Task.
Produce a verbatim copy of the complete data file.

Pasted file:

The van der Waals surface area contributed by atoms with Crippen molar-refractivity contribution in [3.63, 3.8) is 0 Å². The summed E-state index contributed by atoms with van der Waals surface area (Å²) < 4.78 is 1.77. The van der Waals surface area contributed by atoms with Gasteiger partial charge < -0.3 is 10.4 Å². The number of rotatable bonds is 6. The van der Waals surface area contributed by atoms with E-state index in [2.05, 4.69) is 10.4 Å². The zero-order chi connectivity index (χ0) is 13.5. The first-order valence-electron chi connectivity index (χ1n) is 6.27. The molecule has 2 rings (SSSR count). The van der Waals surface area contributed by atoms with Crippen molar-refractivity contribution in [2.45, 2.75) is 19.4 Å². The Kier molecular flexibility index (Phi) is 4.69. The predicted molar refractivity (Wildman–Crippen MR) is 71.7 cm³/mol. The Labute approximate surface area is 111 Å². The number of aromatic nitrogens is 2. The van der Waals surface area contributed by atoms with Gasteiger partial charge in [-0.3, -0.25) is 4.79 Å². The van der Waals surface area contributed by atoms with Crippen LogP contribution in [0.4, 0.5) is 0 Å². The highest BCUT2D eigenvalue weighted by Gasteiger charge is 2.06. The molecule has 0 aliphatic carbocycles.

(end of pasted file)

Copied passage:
The van der Waals surface area contributed by atoms with Crippen molar-refractivity contribution in [3.63, 3.8) is 0 Å². The summed E-state index contributed by atoms with van der Waals surface area (Å²) < 4.78 is 1.77. The van der Waals surface area contributed by atoms with Gasteiger partial charge < -0.3 is 10.4 Å². The number of rotatable bonds is 6. The van der Waals surface area contributed by atoms with E-state index in [2.05, 4.69) is 10.4 Å². The zero-order chi connectivity index (χ0) is 13.5. The first-order valence-electron chi connectivity index (χ1n) is 6.27. The molecule has 2 rings (SSSR count). The van der Waals surface area contributed by atoms with Crippen molar-refractivity contribution in [2.45, 2.75) is 19.4 Å². The Kier molecular flexibility index (Phi) is 4.69. The predicted molar refractivity (Wildman–Crippen MR) is 71.7 cm³/mol. The Labute approximate surface area is 111 Å². The number of aromatic nitrogens is 2. The van der Waals surface area contributed by atoms with Gasteiger partial charge in [-0.3, -0.25) is 4.79 Å². The van der Waals surface area contributed by atoms with Crippen LogP contribution in [0.4, 0.5) is 0 Å². The highest BCUT2D eigenvalue weighted by Gasteiger charge is 2.06. The molecule has 0 aliphatic carbocycles.